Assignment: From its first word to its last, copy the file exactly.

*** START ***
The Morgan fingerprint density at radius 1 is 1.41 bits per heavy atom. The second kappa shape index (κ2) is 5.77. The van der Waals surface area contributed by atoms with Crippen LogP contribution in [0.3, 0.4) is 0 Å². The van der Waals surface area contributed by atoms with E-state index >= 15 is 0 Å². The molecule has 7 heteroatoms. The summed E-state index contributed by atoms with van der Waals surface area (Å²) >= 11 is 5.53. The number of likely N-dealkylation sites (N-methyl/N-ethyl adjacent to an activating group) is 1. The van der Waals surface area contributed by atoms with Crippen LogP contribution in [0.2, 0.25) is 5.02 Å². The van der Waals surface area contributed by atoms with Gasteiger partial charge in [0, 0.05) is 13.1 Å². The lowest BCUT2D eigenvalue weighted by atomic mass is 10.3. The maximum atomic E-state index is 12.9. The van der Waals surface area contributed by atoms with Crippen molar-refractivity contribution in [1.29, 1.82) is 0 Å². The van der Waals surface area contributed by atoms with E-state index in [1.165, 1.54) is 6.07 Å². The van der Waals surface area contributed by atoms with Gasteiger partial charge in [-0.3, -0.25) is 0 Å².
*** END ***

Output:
The Morgan fingerprint density at radius 1 is 1.41 bits per heavy atom. The second kappa shape index (κ2) is 5.77. The van der Waals surface area contributed by atoms with Crippen LogP contribution in [0.3, 0.4) is 0 Å². The van der Waals surface area contributed by atoms with E-state index >= 15 is 0 Å². The molecule has 7 heteroatoms. The summed E-state index contributed by atoms with van der Waals surface area (Å²) >= 11 is 5.53. The number of likely N-dealkylation sites (N-methyl/N-ethyl adjacent to an activating group) is 1. The van der Waals surface area contributed by atoms with Crippen LogP contribution in [0.2, 0.25) is 5.02 Å². The van der Waals surface area contributed by atoms with Gasteiger partial charge in [0, 0.05) is 13.1 Å². The lowest BCUT2D eigenvalue weighted by atomic mass is 10.3. The maximum atomic E-state index is 12.9. The van der Waals surface area contributed by atoms with Crippen molar-refractivity contribution in [1.29, 1.82) is 0 Å². The van der Waals surface area contributed by atoms with E-state index in [1.165, 1.54) is 6.07 Å². The van der Waals surface area contributed by atoms with Gasteiger partial charge in [-0.3, -0.25) is 0 Å².